People are spending more out of their own pockets on health care, and particularly for medications. There are two sides to the medicine-spending coin: there’s the low-end which are generic drugs, most of which carry a co-pay of $10 or less. Then there’s the high end of specialty pharmaceuticals, a fast-growing category of very expensive products for which many consumers dearly pay — if and when they choose to take their doctors’ recommendations.
In Medicine use and shifting costs of healthcare, IMS Institute for Healthcare Informatics reports that while (inexpensive) generic drugs comprise 86% of prescriptions in the U.S., it’s high cost drugs falling into the specialty category that are driving Rx spending up — despite the fact that nearly 9 in 10 prescribed medications is a generic.
On the cost-lowering side of this equation, individual drug costs for most patients are declining, with most prescriptions costing well under $10 due to the rise of generics in the market.
On the cost-increasing side, 30% of patient prescription out-of-pocket costs came from 2.3% of prescriptions – especially high-cost specialty medications.
The first chart illustrates the high growth of specialty/generic medicines vs. brands and small molecule drugs. Generics are growing at 9% a year, specialty drugs via retail channels at 12.6%, and biologics at 9.6%. On the other hand, Rx brands are growing at a paltry 1.9%, and small molecule drugs at 0.1%.
The slowdown of generic approvals in 2013 also contributed to a rise in medicine spending by 3.2% overall, with the growth of new approvals for oncology, hepatitis C, HIV, and autoimmune diseases which in aggregate grew by 11%.
The report was published in April 2014.
Health Populi’s Hot Points: The growth of high-deductible health plans in employer groups and health insurance exchange plans is making health costs more visible to consumers who, under these plans, must reach into household budget-pockets to pay for health care until the deductible is reached. A survey on employee financial wellness from PwC published earlier this month found that one-third of U.S. companies have already increased deductibles and cost-sharing, and another 50% are considering doing so in 2015.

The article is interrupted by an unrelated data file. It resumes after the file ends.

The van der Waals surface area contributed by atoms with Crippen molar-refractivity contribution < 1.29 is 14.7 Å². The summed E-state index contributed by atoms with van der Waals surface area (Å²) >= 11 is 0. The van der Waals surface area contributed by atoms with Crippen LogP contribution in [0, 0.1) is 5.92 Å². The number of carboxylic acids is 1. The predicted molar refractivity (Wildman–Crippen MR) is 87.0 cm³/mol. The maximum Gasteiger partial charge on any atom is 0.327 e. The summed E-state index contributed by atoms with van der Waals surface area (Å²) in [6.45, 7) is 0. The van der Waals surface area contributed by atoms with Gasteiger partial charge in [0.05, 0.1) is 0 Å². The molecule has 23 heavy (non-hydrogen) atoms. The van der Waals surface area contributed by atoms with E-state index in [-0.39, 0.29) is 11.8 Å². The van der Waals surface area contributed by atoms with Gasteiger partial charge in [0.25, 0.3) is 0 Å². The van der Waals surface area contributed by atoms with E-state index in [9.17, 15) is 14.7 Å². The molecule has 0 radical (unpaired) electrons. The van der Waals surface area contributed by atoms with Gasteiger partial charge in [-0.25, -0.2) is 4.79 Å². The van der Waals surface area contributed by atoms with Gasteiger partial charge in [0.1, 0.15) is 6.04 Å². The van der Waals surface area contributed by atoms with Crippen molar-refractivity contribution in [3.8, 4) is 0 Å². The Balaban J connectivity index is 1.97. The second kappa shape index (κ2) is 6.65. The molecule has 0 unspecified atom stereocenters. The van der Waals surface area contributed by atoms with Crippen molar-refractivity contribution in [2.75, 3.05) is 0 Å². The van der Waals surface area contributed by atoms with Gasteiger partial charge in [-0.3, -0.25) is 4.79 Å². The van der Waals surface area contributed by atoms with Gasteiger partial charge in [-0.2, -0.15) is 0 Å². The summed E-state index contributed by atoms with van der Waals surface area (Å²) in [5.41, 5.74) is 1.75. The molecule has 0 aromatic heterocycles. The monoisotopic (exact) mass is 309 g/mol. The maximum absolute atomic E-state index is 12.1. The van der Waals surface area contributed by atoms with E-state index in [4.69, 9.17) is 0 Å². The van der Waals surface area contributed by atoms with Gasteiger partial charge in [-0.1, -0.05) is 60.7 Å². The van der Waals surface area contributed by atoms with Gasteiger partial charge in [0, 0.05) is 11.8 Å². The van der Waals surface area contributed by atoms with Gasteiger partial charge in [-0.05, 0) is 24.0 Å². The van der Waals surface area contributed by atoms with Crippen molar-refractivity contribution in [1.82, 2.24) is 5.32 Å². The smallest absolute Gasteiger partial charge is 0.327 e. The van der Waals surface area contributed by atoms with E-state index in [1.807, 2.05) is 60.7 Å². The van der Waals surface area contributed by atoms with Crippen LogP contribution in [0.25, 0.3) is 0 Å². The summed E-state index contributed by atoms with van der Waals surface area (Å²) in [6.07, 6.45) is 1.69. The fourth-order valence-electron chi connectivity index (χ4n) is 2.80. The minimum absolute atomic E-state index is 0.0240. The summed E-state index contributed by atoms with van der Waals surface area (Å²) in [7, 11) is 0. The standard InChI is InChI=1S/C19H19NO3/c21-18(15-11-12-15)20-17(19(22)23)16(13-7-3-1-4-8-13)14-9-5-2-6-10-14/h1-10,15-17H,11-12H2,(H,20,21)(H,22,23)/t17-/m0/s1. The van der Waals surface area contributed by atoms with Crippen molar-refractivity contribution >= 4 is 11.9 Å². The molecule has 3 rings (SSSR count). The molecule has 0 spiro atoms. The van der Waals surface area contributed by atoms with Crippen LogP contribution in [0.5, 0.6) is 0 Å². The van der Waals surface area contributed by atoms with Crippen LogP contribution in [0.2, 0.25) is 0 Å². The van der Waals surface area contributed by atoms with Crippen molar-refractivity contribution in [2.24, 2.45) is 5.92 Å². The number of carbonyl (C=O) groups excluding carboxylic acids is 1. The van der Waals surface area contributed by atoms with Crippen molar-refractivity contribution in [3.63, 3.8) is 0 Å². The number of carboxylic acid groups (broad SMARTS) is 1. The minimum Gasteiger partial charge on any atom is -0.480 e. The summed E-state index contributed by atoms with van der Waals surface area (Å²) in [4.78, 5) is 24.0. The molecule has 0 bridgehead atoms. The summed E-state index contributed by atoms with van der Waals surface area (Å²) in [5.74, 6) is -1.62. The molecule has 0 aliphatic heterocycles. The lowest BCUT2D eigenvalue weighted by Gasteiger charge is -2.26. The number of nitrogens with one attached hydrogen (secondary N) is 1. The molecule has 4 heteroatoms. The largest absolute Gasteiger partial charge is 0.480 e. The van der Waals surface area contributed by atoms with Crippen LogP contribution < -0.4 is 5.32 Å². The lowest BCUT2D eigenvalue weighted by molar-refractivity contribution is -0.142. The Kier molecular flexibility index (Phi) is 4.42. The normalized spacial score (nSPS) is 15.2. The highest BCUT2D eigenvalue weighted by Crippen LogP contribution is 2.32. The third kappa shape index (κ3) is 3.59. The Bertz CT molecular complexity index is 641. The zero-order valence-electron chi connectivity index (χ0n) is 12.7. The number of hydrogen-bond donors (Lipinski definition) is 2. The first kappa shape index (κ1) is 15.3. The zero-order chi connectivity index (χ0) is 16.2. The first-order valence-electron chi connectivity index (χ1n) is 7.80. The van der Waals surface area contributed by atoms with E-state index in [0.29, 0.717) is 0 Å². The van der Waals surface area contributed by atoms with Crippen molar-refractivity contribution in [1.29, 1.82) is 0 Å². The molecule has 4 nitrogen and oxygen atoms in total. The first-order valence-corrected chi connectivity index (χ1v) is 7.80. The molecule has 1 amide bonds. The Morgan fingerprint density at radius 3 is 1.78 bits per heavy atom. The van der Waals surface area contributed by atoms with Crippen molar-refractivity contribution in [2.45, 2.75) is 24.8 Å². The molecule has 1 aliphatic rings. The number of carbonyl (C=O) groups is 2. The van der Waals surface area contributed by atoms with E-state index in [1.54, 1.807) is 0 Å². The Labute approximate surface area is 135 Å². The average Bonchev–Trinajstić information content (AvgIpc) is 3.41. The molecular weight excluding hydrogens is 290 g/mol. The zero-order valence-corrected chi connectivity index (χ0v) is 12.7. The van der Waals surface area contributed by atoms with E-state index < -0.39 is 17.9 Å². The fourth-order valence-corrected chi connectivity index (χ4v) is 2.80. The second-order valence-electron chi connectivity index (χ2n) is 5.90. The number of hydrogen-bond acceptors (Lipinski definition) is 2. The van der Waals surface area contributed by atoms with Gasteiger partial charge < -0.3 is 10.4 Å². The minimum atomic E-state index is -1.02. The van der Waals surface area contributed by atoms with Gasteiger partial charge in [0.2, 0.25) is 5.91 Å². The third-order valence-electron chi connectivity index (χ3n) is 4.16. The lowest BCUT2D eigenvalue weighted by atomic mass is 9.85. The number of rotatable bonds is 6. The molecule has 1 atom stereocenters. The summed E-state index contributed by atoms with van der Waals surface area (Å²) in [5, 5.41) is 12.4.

The retailization of health costs — where health plan enrollees are morphing into health care consumers — may already be having an impact on retail spending, according to Chris Low of FTN Financial. Low recognizes that the growth in consumer health spending “is already so substantial, we ignore it at our own peril.” For consumers managing household finances, this means that retail spending may be shifting from consumer goods purchased at Target and Walmart to health care.
That will be the case for those consumers who heed their clinicians’ prescription recommendations. However, not every patient fills the first prescription, or re-fills the second or subsequent scripts. The second graphic illustrates this phenomenon of prescription abandonment, where about 10% of the 3.6 billion Rx’s written by physicians are not dispensed to patients. IMS Health found that the highest levels of Rx abandonment are among obesity drugs, Rx’s for proton pump inhibitors, and prescriptions for antidepressants and diabetes.
The Kaiser Family Foundation Health Tracking Poll from September 2013 also found that because of cost, 27% of U.S. adults did not fill a prescription that a doctor had written. That’s a direct health “consumer” response to a direct cost of a health care good.
CVS/pharmacy announced a new service today called Bill Pay. This spring, the pharmacy chain, working with InComm (an ecommerce/payments company), will enable consumers to pay their monthly health insurance premium bills at any CVS/pharmacy cash register at the back-of-store pharmacy or at a cash register in the front by the chewing gum.
The role of the pharmacy (and pharma) are expanding their role in the retail health ecosystem. But that retailization is also impacting costs and how consumers perceive and react to them in the context of all household retail spending.